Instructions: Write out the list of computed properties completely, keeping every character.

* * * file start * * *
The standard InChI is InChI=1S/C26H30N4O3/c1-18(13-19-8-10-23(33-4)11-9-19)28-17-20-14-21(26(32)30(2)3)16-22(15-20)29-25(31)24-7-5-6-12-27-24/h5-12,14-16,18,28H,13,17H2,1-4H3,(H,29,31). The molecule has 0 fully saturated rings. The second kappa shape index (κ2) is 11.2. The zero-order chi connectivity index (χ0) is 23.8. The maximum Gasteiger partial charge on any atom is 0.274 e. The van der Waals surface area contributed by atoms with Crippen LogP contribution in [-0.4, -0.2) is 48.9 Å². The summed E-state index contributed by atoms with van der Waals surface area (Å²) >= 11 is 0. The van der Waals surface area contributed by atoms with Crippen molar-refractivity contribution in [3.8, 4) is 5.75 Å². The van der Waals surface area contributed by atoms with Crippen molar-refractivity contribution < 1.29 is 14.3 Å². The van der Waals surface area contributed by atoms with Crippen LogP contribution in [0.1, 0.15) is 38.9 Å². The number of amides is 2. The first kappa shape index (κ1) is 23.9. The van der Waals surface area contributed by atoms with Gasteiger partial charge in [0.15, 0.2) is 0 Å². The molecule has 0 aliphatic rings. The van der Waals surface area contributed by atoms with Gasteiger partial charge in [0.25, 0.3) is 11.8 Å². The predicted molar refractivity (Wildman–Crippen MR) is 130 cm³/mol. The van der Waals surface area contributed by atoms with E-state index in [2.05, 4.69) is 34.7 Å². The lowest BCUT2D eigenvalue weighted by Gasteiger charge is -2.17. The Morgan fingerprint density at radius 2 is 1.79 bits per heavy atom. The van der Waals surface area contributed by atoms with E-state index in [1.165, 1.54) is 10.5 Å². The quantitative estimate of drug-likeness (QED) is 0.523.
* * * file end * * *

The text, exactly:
The standard InChI is InChI=1S/C26H30N4O3/c1-18(13-19-8-10-23(33-4)11-9-19)28-17-20-14-21(26(32)30(2)3)16-22(15-20)29-25(31)24-7-5-6-12-27-24/h5-12,14-16,18,28H,13,17H2,1-4H3,(H,29,31). The molecule has 0 fully saturated rings. The second kappa shape index (κ2) is 11.2. The zero-order chi connectivity index (χ0) is 23.8. The maximum Gasteiger partial charge on any atom is 0.274 e. The van der Waals surface area contributed by atoms with Crippen LogP contribution in [-0.4, -0.2) is 48.9 Å². The summed E-state index contributed by atoms with van der Waals surface area (Å²) >= 11 is 0. The van der Waals surface area contributed by atoms with Crippen molar-refractivity contribution in [3.8, 4) is 5.75 Å². The van der Waals surface area contributed by atoms with Crippen molar-refractivity contribution < 1.29 is 14.3 Å². The van der Waals surface area contributed by atoms with Crippen LogP contribution in [0.1, 0.15) is 38.9 Å². The number of amides is 2. The first kappa shape index (κ1) is 23.9. The van der Waals surface area contributed by atoms with Gasteiger partial charge in [0.15, 0.2) is 0 Å². The molecule has 0 aliphatic rings. The van der Waals surface area contributed by atoms with Gasteiger partial charge in [0.25, 0.3) is 11.8 Å². The predicted molar refractivity (Wildman–Crippen MR) is 130 cm³/mol. The van der Waals surface area contributed by atoms with E-state index in [2.05, 4.69) is 34.7 Å². The lowest BCUT2D eigenvalue weighted by Gasteiger charge is -2.17. The Morgan fingerprint density at radius 2 is 1.79 bits per heavy atom. The van der Waals surface area contributed by atoms with E-state index in [1.165, 1.54) is 10.5 Å². The quantitative estimate of drug-likeness (QED) is 0.523.